Philippine bishops lead call to end drug killings

Have mercy: Relatives of victims of extrajudicial killings showing portraits of their loved ones during a Catholic mass against drug war killings at the Edsa Shrine in Pasig, metro Manila, Philippines. — Reuters

Manila: Catholic bishops on Sunday led thousands of Philippine worshippers in calling for an end to killings in President Rodrigo Duterte’s drug war as they urged police and troops to stop the violence.

The killing of three teenagers in August triggered rare public protests against Duterte’s anti-drugs campaign, with rights groups accusing him of committing crimes against humanity in a crackdown that has claimed thousands of lives.

The Catholic Church, which counts 80 percent of Filipinos as followers, has been one of the leading critics of the war on drugs and has launched campaigns to stop the killings, including one starting on Sunday dubbed “Heal Our Land”.

The church organised a mass and procession along a historic Manila highway called EDSA, where a bloodless popular revolt ended the iron rule of dictator Ferdinand Marcos in 1986.

About 3,000 people -- including opposition lawmakers, students and church groups -- joined the event, according to police. They carried candles and placards reading, “Stop the Killings. Start the Healing”.

“Peace to you in the armed forces and the police. Stop the violence and uphold the law,” Archbishop Socrates Villegas, the president of the Catholic Bishops’ Conference of the Philippines, said at the mass.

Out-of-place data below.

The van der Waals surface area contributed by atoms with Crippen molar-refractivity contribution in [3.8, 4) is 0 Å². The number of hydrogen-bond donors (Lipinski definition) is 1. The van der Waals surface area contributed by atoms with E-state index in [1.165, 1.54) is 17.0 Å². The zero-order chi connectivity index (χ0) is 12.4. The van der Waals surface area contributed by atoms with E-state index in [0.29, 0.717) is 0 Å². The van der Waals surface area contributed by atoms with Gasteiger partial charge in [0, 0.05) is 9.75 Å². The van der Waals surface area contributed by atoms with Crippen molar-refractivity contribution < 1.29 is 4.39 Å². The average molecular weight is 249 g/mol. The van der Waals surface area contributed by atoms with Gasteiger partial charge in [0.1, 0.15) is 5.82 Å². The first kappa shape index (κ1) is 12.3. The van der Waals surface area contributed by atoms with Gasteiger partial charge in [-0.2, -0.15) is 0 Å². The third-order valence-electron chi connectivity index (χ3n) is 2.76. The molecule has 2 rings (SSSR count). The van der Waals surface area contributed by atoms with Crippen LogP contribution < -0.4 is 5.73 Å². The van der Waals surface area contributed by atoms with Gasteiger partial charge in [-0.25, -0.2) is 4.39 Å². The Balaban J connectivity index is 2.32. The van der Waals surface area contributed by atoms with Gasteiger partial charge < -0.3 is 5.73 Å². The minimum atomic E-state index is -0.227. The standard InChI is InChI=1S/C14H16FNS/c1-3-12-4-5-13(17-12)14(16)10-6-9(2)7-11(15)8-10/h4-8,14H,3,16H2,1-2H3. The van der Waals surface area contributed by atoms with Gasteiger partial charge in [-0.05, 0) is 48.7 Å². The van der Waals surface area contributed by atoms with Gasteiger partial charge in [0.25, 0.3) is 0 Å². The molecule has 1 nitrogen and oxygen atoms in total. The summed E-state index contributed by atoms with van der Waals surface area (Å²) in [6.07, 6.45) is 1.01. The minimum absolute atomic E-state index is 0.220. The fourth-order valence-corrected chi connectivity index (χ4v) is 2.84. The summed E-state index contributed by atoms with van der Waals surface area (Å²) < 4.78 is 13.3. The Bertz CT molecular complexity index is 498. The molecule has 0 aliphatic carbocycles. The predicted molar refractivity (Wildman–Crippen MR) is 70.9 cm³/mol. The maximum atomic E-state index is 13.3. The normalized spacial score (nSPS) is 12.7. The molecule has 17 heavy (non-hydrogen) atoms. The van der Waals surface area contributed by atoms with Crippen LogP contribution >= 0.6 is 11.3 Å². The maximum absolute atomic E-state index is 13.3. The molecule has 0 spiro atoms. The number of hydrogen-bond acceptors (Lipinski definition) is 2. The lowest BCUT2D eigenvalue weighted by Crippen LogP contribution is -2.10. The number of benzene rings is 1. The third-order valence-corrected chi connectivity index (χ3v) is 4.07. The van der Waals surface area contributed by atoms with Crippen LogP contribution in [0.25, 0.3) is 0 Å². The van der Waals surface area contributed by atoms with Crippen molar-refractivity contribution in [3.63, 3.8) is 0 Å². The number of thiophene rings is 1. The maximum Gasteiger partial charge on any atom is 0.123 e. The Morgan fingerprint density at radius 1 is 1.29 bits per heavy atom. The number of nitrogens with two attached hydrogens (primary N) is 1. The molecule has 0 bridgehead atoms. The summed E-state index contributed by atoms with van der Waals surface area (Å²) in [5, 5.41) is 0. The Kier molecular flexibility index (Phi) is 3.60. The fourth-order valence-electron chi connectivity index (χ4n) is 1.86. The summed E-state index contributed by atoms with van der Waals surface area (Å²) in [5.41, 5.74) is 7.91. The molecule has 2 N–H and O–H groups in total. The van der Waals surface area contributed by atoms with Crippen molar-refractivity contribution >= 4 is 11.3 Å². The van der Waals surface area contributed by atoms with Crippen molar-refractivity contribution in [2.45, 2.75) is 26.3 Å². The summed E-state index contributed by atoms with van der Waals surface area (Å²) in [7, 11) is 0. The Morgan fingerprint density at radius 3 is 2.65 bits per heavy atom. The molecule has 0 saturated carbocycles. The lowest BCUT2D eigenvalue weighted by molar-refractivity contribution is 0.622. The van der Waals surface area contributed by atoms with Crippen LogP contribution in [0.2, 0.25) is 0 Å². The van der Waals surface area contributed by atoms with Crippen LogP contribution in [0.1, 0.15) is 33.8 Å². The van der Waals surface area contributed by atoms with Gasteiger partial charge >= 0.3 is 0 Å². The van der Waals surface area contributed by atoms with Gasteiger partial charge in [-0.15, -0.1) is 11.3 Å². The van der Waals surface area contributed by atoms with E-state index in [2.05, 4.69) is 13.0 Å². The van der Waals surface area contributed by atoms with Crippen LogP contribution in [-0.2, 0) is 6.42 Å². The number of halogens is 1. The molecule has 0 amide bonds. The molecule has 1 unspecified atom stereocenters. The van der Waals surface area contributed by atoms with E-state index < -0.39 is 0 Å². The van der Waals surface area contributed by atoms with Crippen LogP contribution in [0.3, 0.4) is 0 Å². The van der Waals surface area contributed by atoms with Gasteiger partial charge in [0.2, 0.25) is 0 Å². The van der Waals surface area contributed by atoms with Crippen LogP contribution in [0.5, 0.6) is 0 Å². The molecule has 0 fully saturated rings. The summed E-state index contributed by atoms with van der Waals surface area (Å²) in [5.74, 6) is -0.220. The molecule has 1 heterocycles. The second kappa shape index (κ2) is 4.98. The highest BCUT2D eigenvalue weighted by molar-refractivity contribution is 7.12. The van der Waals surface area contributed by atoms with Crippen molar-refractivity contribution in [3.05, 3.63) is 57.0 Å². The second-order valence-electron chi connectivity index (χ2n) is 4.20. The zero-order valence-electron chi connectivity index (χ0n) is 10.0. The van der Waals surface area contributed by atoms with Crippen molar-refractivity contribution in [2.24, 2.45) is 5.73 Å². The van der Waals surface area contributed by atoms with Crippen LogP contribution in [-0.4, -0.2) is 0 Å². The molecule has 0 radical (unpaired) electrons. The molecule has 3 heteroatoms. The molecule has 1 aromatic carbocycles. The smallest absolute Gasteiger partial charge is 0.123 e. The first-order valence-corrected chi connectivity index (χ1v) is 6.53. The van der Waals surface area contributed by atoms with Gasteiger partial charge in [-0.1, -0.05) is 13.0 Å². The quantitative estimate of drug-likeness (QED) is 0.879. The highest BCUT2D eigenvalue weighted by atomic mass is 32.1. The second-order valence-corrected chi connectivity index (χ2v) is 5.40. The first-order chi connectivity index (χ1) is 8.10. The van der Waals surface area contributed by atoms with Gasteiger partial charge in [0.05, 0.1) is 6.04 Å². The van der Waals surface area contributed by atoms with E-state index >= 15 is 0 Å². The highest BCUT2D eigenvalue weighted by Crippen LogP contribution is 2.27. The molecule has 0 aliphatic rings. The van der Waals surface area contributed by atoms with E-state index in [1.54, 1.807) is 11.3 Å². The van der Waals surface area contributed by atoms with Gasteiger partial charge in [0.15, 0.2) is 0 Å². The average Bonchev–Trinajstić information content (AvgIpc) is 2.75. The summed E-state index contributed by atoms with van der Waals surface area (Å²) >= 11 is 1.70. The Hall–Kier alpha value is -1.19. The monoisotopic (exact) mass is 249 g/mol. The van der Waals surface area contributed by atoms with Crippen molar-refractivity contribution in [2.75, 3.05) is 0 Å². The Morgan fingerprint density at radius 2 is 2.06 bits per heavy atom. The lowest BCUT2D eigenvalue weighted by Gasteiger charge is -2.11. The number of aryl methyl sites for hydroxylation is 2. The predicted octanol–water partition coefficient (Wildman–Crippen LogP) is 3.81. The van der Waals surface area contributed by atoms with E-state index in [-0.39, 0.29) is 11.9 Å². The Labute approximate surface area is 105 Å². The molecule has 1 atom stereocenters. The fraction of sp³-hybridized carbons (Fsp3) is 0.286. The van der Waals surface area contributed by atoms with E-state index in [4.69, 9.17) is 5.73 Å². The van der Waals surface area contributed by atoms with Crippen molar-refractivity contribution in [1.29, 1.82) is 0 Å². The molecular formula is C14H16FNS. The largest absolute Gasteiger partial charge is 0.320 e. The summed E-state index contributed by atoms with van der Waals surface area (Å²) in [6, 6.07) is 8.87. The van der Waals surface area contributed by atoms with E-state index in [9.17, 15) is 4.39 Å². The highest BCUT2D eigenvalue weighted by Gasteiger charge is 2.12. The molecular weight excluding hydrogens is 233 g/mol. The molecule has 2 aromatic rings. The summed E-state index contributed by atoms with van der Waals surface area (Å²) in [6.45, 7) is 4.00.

“If we do not stop the killings, there will be a punishment for a nation that kills its own people.”

Duterte, 72, won elections last year after campaigning on a law-and-order platform and since then police have reported killing more than 3,900 “drug personalities”.

Duterte’s spokesman on Sunday said he did not condone extrajudicial killings, adding the government was investigating another 2,243 deaths in unsolved “drug-related” cases.

“The president himself made a clear stance that any violation committed by the police during operations would be dealt with accordingly,” Harry Roque said.

Critics say that Duterte’s frequent public pronouncements on the drug war have been direct incitements to kill.

Villegas said the killings tested the nation and cited the case of 17-year-old student Kian Delos Santos, who died in a police anti-drug raid in August.

“Please stop. I still have a test tomorrow,” Villegas quoted Delos Santos as saying following witness accounts that he had begged for his life. — AFP

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